Bottom shekel / Keep your fingers crossed that no rockets land in Tel Aviv
We can reasonably predict that nobody's dealing with the compensation issue right now, but even though precedent was set in the north after the Second Lebanon War.
NIS 3.5 billion - that's the amount of reparations that the state paid to employees and businesses in the north after the Second Lebanon War. In hindsight, some would say that it was the best NIS 3.5 billion the state ever spent. The money helped the residents of the north rally after the war, and helped spur consumption, which had been one of the war casualties.
The fact that the economy grew like a weed in 2006 despite the war can be attributed, among other things, to the Keynesian move of compensating citizens for war.
This time around, the government has been lauded for the speed of its movement to help civilians during Operation Cast Lead. It seems the government learned lessons from the failures of the Second Lebanon War, and responded efficiently this time to attacks on the home front. But the very promptness of its response to the myriad issues that residents of the south face is liable to raise false expectations about that knottiest issue of them all: Whether, when, and how much reparations residents of the south will receive.
We can reasonably predict that nobody's dealing with the compensation issue right now, but even though precedent was set in the north after the Second Lebanon War, it doesn't mean that compensation will be given following Cast Lead.
Why? Three reasons. The first touches on timing.
The state, actively encouraged by employers in the south, doesn't want to make an early offer of compensation lest it be seen as giving employees justification to stay at home.
The state closed the schools, thereby forcing many parents to stay home. But it still wants these parents - and certainly those not parents of small children - to strive to keep to their normal routine in the south, and sustain economic activity. A premature compensation agreement would thwart its drive to maintain economic activity.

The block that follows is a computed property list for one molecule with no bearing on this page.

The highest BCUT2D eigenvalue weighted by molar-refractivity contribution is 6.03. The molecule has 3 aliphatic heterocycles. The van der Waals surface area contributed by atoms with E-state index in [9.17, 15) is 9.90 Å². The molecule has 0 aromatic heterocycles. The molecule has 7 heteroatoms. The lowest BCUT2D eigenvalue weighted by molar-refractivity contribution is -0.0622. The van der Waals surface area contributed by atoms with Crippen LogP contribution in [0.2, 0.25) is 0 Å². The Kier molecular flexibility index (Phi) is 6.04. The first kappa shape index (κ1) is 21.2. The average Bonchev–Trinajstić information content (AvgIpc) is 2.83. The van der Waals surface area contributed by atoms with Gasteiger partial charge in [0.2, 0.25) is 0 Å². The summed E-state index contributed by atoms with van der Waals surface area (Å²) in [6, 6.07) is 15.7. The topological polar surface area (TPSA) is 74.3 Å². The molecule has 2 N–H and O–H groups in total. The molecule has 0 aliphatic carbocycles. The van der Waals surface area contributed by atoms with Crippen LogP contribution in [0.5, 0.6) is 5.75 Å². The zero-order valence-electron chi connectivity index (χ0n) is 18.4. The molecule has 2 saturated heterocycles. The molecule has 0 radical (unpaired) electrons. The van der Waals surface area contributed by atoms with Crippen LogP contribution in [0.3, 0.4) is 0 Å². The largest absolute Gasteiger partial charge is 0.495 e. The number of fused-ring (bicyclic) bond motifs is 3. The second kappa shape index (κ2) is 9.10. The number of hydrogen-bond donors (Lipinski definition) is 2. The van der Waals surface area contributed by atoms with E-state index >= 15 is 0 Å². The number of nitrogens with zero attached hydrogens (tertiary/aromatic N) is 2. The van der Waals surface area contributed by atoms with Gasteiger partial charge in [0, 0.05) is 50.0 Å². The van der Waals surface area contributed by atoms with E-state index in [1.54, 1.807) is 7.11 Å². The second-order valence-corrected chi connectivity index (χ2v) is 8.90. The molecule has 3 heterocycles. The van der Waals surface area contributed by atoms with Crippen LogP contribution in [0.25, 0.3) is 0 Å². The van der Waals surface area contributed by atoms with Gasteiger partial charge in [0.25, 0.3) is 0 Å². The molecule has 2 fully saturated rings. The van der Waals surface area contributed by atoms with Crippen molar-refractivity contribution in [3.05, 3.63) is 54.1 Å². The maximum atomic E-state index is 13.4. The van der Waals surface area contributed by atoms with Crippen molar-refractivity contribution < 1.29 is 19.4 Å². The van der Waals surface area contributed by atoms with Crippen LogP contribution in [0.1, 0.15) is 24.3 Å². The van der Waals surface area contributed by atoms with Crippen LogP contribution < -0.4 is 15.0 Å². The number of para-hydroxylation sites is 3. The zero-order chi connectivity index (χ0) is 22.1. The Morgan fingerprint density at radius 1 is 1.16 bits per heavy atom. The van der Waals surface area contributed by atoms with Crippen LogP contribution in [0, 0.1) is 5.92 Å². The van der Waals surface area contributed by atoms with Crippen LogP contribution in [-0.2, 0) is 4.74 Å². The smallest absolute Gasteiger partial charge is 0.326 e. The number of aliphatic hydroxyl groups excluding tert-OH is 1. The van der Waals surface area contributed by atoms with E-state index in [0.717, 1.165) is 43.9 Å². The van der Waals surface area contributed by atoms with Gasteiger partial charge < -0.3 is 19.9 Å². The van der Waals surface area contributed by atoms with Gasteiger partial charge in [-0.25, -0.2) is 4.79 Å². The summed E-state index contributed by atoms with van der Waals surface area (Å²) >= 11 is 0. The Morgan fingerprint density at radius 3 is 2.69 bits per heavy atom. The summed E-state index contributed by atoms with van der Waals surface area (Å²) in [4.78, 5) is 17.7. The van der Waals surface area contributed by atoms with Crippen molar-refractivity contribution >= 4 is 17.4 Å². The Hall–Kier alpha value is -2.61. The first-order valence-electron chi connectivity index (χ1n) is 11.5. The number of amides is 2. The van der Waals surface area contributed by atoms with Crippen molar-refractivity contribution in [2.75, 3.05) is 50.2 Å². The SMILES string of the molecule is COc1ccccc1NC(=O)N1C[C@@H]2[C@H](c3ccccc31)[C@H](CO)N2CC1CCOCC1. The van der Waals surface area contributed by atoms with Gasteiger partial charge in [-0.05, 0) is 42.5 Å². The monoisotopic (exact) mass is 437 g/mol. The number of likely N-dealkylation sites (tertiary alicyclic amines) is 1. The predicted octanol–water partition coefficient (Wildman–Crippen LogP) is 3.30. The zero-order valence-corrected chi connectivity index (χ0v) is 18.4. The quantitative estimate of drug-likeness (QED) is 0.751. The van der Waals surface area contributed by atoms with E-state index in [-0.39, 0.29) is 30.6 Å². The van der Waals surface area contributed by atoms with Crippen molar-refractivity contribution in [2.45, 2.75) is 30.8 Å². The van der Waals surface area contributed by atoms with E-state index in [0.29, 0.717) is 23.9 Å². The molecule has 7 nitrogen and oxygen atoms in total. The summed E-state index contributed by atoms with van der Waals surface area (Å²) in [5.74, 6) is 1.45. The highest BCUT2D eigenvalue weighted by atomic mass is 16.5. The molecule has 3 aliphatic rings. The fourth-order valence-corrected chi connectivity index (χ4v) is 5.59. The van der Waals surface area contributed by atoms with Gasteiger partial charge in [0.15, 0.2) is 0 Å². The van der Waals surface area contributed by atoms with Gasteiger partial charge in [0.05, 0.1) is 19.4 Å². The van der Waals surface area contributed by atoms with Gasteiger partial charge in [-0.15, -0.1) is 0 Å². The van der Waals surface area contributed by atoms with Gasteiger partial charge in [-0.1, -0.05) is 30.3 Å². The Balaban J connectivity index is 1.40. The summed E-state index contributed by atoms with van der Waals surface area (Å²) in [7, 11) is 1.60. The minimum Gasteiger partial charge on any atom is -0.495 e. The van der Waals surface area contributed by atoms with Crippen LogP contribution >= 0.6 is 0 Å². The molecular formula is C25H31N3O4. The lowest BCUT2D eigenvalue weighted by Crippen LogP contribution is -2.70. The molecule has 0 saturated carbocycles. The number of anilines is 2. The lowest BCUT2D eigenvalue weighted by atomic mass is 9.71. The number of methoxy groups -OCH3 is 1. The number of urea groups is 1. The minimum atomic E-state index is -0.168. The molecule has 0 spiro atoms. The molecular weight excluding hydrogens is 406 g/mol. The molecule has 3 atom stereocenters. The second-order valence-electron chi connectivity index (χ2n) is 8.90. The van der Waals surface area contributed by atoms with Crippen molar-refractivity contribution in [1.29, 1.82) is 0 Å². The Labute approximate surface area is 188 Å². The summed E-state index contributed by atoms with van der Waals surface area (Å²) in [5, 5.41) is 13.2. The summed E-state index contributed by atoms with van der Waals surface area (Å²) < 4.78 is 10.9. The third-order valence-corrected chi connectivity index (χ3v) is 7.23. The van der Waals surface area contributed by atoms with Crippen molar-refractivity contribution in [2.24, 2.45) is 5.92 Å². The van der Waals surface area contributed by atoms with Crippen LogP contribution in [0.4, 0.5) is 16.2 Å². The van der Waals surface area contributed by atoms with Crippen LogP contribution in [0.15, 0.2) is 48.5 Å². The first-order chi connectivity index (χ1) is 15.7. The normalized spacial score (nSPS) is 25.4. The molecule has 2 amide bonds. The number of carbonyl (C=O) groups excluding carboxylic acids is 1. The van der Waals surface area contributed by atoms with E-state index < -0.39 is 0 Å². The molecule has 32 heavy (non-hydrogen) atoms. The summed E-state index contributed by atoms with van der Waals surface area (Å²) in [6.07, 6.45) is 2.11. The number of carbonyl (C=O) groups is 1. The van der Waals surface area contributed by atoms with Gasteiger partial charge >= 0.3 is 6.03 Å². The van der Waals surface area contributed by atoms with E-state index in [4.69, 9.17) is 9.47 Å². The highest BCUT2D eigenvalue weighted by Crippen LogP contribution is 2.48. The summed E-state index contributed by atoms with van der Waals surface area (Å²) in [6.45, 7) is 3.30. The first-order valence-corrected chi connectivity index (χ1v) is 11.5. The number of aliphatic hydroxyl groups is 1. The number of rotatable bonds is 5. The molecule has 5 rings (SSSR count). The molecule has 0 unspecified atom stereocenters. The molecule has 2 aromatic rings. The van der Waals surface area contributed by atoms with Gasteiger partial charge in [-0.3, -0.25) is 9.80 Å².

The second problem is assessing the damage. Because of time pressures, among other things, a simple, easy-to-measure compensation mechanism was drawn up after the Second Lebanon War, based on the decline in business activity. It was a correct measurement for that year, when the economy was flourishing, making it easy to assume that any detriment to economic activity in the north could be attributed solely to the effects of the war.
The problem is that this assumption is no longer correct in 2008, when businesses all over the country - not just in the south - are experiencing plunging revenues as a result of the economic crisis. It's all but impossible to differentiate between damage to businesses in the south from Cast Lead and damage caused by the economic situation. The government can't have businesses roll their recession-related troubles onto it. It is therefore likely to reject a drop in revenues as the criterion for compensation, which will to complicate the compensation mechanism.
The third, and most important issue is the scale of the damage - that is, how far the Hamas rockets will reach. To date the economic damage in the south from Cast Lead is far more limited than that sustained in the Second Lebanon War. During the latter, economic activity was completely paralyzed in a third of the country, including the city of Haifa.
Missiles may have reached Ashdod, Yavneh and Be'er Sheva, but the scope of economic damage is smaller, so far. This ought to make payment of reparations simpler, since the smaller the compensation, the easier it is for the state to bear the cost.
But as the range of Hamas rockets expands, the chances of the state being able to bear the cost of reparations diminish. One single rocket on Tel Aviv, the nerve center of the Israeli economy, will put an end to any question of reparations, because it will mean that every citizen of Israel is a victim of the war, and payment of reparations would be entirely paradoxical. Taxpayers will use tax money paid by themselves to compensate themselves.
When everyone is paying themselves, compensation loses its meaning. As a result, the moment the war expands to the entire country is the moment that each and every citizen of the country will have to absorb their damage on their own - just as every citizen will have to absorb the damage from the intense recession that the economy suffered as a result of the wave of suicide attacks in the second intifada.
And so, the crucial question in the compensation arrangement for residents of the south is whether or not a missile reaches Tel Aviv. They should keep their fingers crossed.